Wire Private Messenger

Wire Private Messenger

Wire Private Messenger is my new favorite encrypted messaging service. It is rapidly replacing Signal in my day-to-day use, though it will be a long time before it replaces Signal entirely. There are a lot of things to recommend this relative newcomer.

The Big Things

Audit: Wire Private Messenger has undergone a third-party security audit. The audit was paid for by Wire but conducted by an independent third-party. It examined Wire’s encryption protocol, Proteus, and implementations for Windows, Mac, Linux, Android, iOS, and Wire for Web. Though some low- and medium-severity vulnerabilities were discovered, an security audit is truly a rarity and gives me a good degree of confidence in the app. The report is available HERE.

Accessibility: Unlike the vast majority of encrypted messengers, Wire is almost totally cross-platform. Wire Private Messenger is available for Windows, Mac, Linux, Android, and iOS. If you don’t want to install Wire, it is also available through a web login as “Wire for Web”. This is in bold contrast to Signal, which requires you to install Google Chrome if you want to use it on your desktop. Also, Wire’s desktop app supports Wire’s full feature set – not just texting.

Username: Unlike Signal, you don’t have to provide a phone number to set up the Wire Private Messenger app†. If you do choose to give it a phone number, you don’t have to share this with all of your contacts. Instead, you get to make up a username. This is a major upgrade over Signal.

If you create your account from a mobile device you are required to give a phone number. I recommend creating your account from a desktop computer.

Encrypted Text, Voice, and Video: Other encrypted messaging applications offer encrypted voice, video, and text. However, most do not offer it from the desktop. This is a huge advantage. Another major advantage is group calling, a feature I haven’t seen on any other encrypted calling app.

The Little Things

Expiring Messages: Like most other encrypted messaging apps, Wire offers ephemeral messages. Messages can be set to destruct in the following intervals: 5 seconds, 15 seconds, 30 seconds, 1 minute, 5 minutes, or 1 day.

App Protection: You can protect the mobile app with Touch ID or a passcode, a feature I am still waiting for with Signal.

iOS Integration: Wire permits, but does not require, iOS integration. This gives you a number of cool features. It allows the use of iOS’s CallKit which gives a Wire call the same precedence as a regular telephone call. It also allows you to share a webpage, podcast, or a location through your browser, podcast app, or Maps, respectively.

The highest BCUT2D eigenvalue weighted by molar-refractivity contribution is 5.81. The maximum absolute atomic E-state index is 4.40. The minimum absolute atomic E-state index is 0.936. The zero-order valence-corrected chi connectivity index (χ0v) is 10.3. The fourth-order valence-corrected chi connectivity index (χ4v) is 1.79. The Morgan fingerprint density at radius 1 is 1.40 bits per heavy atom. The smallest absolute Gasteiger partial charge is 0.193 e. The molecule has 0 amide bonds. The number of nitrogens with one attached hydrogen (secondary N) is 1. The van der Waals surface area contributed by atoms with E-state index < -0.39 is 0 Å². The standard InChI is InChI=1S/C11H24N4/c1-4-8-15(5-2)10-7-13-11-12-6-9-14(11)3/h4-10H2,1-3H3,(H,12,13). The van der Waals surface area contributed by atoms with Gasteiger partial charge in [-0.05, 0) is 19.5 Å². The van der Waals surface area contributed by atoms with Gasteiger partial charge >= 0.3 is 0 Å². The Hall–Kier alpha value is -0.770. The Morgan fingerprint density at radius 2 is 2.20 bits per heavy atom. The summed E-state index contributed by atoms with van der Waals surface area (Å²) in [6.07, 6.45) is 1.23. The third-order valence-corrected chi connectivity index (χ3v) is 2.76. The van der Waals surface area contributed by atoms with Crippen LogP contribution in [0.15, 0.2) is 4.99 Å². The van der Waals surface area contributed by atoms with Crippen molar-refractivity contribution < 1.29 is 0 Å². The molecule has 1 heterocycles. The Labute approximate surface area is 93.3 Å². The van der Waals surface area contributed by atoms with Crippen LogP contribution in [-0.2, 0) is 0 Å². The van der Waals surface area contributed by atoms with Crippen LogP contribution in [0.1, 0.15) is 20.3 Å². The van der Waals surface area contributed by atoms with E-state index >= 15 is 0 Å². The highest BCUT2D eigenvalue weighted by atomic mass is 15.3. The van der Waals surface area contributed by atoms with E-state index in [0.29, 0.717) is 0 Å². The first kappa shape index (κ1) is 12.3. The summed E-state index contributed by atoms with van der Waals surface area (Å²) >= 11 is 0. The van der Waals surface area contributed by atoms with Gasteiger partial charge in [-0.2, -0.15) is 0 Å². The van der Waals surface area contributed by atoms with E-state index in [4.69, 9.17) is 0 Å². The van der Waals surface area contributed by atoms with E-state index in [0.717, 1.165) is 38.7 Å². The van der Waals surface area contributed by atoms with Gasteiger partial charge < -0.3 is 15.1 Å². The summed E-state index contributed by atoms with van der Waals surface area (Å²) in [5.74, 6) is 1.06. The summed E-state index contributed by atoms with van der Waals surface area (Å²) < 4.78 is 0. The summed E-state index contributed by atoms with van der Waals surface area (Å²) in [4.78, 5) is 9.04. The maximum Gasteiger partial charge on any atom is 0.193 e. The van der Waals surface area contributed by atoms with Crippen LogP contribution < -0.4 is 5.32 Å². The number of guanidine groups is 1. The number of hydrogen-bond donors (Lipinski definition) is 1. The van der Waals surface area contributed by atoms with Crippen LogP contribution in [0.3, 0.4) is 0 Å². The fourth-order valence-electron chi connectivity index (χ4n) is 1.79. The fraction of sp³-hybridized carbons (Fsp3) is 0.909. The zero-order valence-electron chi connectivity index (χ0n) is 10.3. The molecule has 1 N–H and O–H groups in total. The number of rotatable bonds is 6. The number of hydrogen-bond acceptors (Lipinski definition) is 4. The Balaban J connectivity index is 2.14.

Interface: The Wire GUI is seriously polished. There are a ton of little features that make this look like a modern messenger rather than an iMessage retread. The notification sound is unobtrusive and notifications on all versions can be customized to exlude sender name or message content (or both). Senders can be muted or totally blocked.

The Not-So-Great Things

Username: Yes, this is in the pros and cons section. I think this is a “pro” feature because it requires a username and password. Done poorly, this could be a major, exploitable weakness; if it is spilled it could be used to log into the web interface. Though conversation history does not appear in the browser for a first-time login, contacts do. This could be used to impersonate one of your contacts. It is imperative that you use a strong password with your Wire account!

Expiring Messages: My only real complaint with Wire is the way expiring messages work. If they are turned on, your messages do not transfer to other devices. If I am chatting with John on my phone and later log into Wire on my computer, I will see John’s messages across all devices. However, the messages I sent to John will only appear on the device from which I sent them. Expiring messages must also be set per conversation across all devices. One feature I would love to see is the ability to turn expiring messages on globally instead of requiring that each conversation be setup individually on every device. Wickr definitely had it right with this feature.

How I Use Wire Private Messenger

I mentioned that Wire is beginning to replace Signal as my go-to for the reasons listed above. First, it’s secure. Second, it offers features comparable with most insecure alternatives. Finally, I don’t have to give out my number (or a GVoice number I may one day lose) and I can use it on any device without installing a Google product. But will it replace Signal fully? Honestly, I doubt it – at least for the foreseeable future.

Wire is the messenger I use with other privacy geeks. I kind of look at Wire as the professional’s encrypted messenger. It has a ton of features, but it’s also a little harder to use. I’m not going to ask someone who doesn’t use a password manager to install it because I don’t trust them to use a strong password. With Signal they don’t have to use a password, but their Signal account isn’t vulnerable to a web login attack. So I’m hanging on to Signal for now. You know, for the norms.

4 thoughts on “Wire Private Messenger”

  1. Great review Justin. I have been using Wire on the desktop for a while now. I downloaded the iOS app today as a result of your comments. I agree, there is a lot to like about Wire.

    1. Glad to hear it, man! Another great thing about the app – it looks and behaves the same on every platform.
      Justin

  2. My only complaint about Signal is that it’s damn ugly. I was using it for a while prior as well. Also, about the but where wire is susceptible to web attacks and you can be impersonated that way.. not really. Wire notifies contacts when your using a new device and you as well if your using other devices. So if your other contacts are privacy buffs they should be questioning new device logins.

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